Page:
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CJ © 2011 Cengage Learning Chapter 3 Defining and Measuring Crime.

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Presentation on theme: "CJ © 2011 Cengage Learning Chapter 3 Defining and Measuring Crime."— Presentation transcript:

1 CJ © 2011 Cengage Learning Chapter 3 Defining and Measuring Crime

2 © 2011 Cengage Learning Learning Outcomes LO1: Discuss the primary goals of civil law and criminal law, and explain how these goals are realized. LO2: Explain the differences between crimes mala in se and mala prohibita. LO3: Identify the publication in which the FBI reports crime data and list the three ways in which the data are reported.

3 © 2011 Cengage Learning Learning Outcomes LO4: Distinguish between the National Crime Victimization Survey (NCVS) and self- reported surveys. LO5: Identify the three factors most often used by criminologists to explain increases and decreases in the nation’s crime rate.

4 1 LO © 2011 Cengage Learning Discuss the primary goals of civil law and criminal law and explain how these goals are realized.

5 © 2011 Cengage Learning Classifications of Crimes Three important classifications of crimes include: Civil Law and Criminal Law Felonies and Misdemeanors Crimes Mala in Se and Mala Prohibita

6 © 2011 Cengage Learning Learning Outcome 1 Civil Law Civil court is concerned with responsibility. The burden of proof is preponderance of the evidence. The remedy for violations of civil law is compensation. Criminal Law Criminal court is concerned with guilt. The burden of proof is beyond a reasonable doubt. The remedy for violations is some form of punishment.

7 © 2011 Cengage Learning Learning Outcome 1 The Burden of Proof: – The burden of proof is greater in criminal trials. – Criminal cases – beyond a reasonable doubt – Civil cases – preponderance of the evidence.

8 © 2011 Cengage Learning Learning Outcome 1 Felonies More serious or atrocious than misdemeanors. Punishable by death or imprisonment in a penitentiary for a period of a year or longer. Misdemeanors Less serious crimes. Punishable by a fine and or incarceration in a local jail for up to one year.

9 © 2011 Cengage Learning Learning Outcome 1 Four degrees of Felonies: Capital Offenses, for which the maximum punishment is death. First Degree Felonies, for which the maximum punishment is life in prison. Second Degree Felonies, punishable by up to ten years’ imprisonment. Third Degree Felonies, punishable by up to five years’ imprisonment.

10 © 2011 Cengage Learning Learning Outcome 1 Degrees of Murder: First Degree Murder – Premeditated – Deliberate Second Degree Murder – Malice Aforethought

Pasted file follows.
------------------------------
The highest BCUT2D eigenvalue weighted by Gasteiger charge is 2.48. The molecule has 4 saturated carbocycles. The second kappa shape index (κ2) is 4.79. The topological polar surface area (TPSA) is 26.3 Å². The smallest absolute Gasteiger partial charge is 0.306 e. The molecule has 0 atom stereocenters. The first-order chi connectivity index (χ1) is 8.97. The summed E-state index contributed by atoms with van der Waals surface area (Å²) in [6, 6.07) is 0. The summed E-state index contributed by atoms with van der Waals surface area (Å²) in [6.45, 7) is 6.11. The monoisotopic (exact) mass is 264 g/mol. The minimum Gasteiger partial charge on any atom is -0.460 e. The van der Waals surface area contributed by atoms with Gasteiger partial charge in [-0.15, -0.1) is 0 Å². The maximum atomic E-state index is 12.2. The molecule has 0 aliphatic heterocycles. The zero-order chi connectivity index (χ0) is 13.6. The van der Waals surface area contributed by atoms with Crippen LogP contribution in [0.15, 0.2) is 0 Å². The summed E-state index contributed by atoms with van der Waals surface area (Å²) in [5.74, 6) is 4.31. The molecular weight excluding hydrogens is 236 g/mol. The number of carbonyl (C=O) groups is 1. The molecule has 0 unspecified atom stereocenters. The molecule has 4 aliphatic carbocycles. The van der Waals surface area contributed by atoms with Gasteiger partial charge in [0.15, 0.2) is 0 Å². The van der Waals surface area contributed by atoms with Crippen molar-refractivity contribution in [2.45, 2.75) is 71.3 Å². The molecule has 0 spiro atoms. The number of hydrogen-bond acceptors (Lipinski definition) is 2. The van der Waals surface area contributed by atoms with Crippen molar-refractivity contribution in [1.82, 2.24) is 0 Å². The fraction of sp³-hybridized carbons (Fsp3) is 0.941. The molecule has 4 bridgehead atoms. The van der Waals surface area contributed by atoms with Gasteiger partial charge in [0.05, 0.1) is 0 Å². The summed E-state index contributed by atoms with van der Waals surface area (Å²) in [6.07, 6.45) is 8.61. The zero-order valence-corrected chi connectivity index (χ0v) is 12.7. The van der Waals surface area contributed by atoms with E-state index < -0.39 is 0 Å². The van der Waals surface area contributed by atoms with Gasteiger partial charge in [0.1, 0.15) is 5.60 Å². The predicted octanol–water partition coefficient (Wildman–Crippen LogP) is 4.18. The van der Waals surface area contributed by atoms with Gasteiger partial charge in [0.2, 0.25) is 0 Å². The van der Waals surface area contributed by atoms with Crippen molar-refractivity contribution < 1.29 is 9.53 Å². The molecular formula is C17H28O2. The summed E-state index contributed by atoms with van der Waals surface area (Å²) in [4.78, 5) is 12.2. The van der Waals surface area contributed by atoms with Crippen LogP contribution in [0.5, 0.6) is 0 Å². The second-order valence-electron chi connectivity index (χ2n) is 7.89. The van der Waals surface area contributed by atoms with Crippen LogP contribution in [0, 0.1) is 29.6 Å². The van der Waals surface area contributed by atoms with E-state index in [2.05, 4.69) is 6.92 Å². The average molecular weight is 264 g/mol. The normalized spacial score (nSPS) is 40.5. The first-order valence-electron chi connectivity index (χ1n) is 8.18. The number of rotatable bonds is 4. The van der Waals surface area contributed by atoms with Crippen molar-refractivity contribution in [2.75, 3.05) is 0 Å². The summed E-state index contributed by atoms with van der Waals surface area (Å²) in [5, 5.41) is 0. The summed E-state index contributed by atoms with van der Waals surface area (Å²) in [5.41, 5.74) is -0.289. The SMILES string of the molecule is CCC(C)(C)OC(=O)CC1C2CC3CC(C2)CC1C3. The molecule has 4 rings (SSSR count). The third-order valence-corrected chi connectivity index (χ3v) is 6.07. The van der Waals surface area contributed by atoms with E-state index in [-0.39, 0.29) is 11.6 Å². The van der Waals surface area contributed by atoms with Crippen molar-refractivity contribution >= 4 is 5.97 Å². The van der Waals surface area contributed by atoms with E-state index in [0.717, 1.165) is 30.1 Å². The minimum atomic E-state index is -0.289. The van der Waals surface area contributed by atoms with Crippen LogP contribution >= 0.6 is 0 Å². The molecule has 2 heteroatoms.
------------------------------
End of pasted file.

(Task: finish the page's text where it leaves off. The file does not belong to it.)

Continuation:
11 © 2011 Cengage Learning ABC Video: Fresno Killing

12 © 2011 Cengage Learning Learning Outcome 1 Degrees of Manslaughter: Voluntary Manslaughter – Intent to kill was present in the mind of the offender, but malice was lacking. Involuntary Manslaughter – Negligent homicide; the intent to kill was lacking.

13 © 2011 Cengage Learning Learning Outcome 1 Degrees of Misdemeanor – Gross misdemeanors – Petty misdemeanors Infractions – Petty offenses

14 2 LO © 2011 Cengage Learning Explain the differences between crimes mala in se and mala prohibita.

15 © 2011 Cengage Learning Learning Outcome 2 Mala in Se Acts that are inherently wrong, regardless of whether they are prohibited by law. Examples include murder, rape, and theft. Mala Prohibita Acts that are made illegal by criminal statute and are not necessarily wrong in and of themselves. Examples include speeding and loitering.

16 © 2011 Cengage Learning CAREERPREP Paralegal Job Description: Assist lawyers in many aspects of legal work, including preparing for trial, researching legal documents, drafting contracts, and investigating cases. In addition to criminal law, work includes civil law, corporate law, intellectual property, bankruptcy, immigration, family law, and real estate. What Kind of Training Is Required? A community college–level paralegal program that leads to an associate degree. For those who already have a college degree, a certificate in paralegal studies. Annual Salary Range? $30,000–$75,000 For additional information, visit:

17 © 2011 Cengage Learning ABC Video: War on Drugs: Policing

18 3 LO © 2011 Cengage Learning Identify the publication in which the FBI reports crime data and list the three ways in which the data are reported.

19 © 2011 Cengage Learning Learning Outcome 3 The Uniform Crime Report (UCR) Produced by the Federal Bureau of Investigation Includes data collected from 17,500 policing agencies each year, including: – Number of arrests. – Number of crimes reported. – Number of officers and support specialists.

20 © 2011 Cengage Learning Learning Outcome 3 UCR data is reported as: A rate per 100,000 persons. As a percentage change from previous years. As an aggregate, or total number of crimes This data is published by the Department of Justice in Crime in the United States.